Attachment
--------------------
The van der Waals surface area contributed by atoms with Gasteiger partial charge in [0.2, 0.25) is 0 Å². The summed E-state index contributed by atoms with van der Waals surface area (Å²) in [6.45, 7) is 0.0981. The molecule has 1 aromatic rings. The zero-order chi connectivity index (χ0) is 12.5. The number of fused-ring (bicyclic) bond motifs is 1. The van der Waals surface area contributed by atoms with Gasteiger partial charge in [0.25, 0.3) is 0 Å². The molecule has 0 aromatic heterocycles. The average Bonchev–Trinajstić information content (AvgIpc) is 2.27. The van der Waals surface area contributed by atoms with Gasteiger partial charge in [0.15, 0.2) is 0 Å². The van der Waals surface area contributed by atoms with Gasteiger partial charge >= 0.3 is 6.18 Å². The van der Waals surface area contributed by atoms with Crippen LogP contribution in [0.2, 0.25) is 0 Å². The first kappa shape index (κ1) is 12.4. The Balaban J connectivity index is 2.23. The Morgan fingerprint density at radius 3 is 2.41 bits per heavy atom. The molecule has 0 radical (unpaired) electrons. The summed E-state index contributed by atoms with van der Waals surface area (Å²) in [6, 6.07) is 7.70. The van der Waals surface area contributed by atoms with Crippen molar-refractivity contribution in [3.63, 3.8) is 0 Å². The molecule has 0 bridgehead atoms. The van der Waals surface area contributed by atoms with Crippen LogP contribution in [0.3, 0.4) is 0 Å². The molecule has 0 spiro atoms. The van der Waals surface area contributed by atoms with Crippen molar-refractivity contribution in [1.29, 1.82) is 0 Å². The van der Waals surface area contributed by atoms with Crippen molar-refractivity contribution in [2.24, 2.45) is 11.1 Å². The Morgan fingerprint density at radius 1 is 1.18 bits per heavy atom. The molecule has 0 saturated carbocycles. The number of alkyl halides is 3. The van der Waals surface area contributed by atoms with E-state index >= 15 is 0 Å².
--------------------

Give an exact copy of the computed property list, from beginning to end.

The van der Waals surface area contributed by atoms with Gasteiger partial charge in [0.2, 0.25) is 0 Å². The summed E-state index contributed by atoms with van der Waals surface area (Å²) in [6.45, 7) is 0.0981. The molecule has 1 aromatic rings. The zero-order chi connectivity index (χ0) is 12.5. The number of fused-ring (bicyclic) bond motifs is 1. The van der Waals surface area contributed by atoms with Gasteiger partial charge in [0.25, 0.3) is 0 Å². The molecule has 0 aromatic heterocycles. The average Bonchev–Trinajstić information content (AvgIpc) is 2.27. The van der Waals surface area contributed by atoms with Gasteiger partial charge in [0.15, 0.2) is 0 Å². The van der Waals surface area contributed by atoms with Gasteiger partial charge >= 0.3 is 6.18 Å². The van der Waals surface area contributed by atoms with Crippen LogP contribution in [0.2, 0.25) is 0 Å². The first kappa shape index (κ1) is 12.4. The Balaban J connectivity index is 2.23. The Morgan fingerprint density at radius 3 is 2.41 bits per heavy atom. The molecule has 0 radical (unpaired) electrons. The summed E-state index contributed by atoms with van der Waals surface area (Å²) in [6, 6.07) is 7.70. The van der Waals surface area contributed by atoms with Crippen molar-refractivity contribution in [3.63, 3.8) is 0 Å². The molecule has 0 bridgehead atoms. The van der Waals surface area contributed by atoms with Crippen LogP contribution in [0.3, 0.4) is 0 Å². The molecule has 0 spiro atoms. The van der Waals surface area contributed by atoms with Crippen molar-refractivity contribution in [1.29, 1.82) is 0 Å². The van der Waals surface area contributed by atoms with Crippen molar-refractivity contribution in [2.24, 2.45) is 11.1 Å². The Morgan fingerprint density at radius 1 is 1.18 bits per heavy atom. The molecule has 0 saturated carbocycles. The number of alkyl halides is 3. The van der Waals surface area contributed by atoms with E-state index >= 15 is 0 Å².